DWF scraps specific A-Level requirements for training contract seekers

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By Thomas Connelly on

Social mobility push comes amid results chaos for college leavers

DWF’s London office

DWF is scrapping specific A-Level requirements for aspiring lawyers, it confirmed today, as the government continues to come under fire over its handling of this year’s assessment results.

The international law firm said it will instead ask for “good A-Levels/Scottish Highers or equivalent” in order to attract the best talent, specifically those who may have chosen not to apply to DWF due to the previously high entry requirements.

Prior to today’s change, Legal Cheek‘s Firms Most List shows DWF’s minimum A-Level requirement was AAB. The firm recruits around 35 trainees each year.

“Since implementing the Rare Contextual Recruitment system in 2017, we have been able to look at an applicant’s achievements in the context that they were gained which has enriched our recruitment process and has given us a clearer idea of candidate potential,” James Szerdy, DWF’s graduate recruitment partner said. “We want to take the next step towards a more contextual assessment, ensuring that we are attracting and recruiting talented individuals from all backgrounds.”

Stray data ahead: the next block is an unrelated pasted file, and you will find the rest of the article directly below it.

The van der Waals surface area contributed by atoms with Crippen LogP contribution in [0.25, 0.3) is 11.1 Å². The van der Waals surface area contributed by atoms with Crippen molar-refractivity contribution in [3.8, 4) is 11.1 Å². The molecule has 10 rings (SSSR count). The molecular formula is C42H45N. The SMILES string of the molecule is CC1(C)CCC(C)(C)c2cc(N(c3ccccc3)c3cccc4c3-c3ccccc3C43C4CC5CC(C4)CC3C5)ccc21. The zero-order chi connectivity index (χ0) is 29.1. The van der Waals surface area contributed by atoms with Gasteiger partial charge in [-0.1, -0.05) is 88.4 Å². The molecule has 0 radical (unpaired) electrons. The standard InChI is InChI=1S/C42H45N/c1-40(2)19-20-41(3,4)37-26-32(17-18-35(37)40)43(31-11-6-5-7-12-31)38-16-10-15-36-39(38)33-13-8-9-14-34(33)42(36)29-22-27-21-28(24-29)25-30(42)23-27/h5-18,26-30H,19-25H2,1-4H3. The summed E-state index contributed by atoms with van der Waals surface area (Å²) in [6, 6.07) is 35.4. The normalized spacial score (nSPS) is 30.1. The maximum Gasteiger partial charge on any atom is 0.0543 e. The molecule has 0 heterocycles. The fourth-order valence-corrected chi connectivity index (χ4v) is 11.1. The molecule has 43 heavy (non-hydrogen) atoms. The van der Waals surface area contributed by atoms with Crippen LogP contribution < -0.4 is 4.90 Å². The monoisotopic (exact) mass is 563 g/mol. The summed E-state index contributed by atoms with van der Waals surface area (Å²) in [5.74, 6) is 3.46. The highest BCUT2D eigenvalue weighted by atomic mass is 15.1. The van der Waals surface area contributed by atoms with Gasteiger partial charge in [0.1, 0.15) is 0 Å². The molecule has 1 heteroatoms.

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The announcement follows yesterday’s news that almost 40% of A-Level grades awarded in England were downgraded as part of a standardisation process, leaving sixth-formers scrambling to find uni places as conditional offers were withdrawn.

Legal Cheek reported yesterday that students can appeal to receive their mock result, or sit exams in the autumn, as part of Education Secretary Gavin Williamson’s ‘triple lock’ system.

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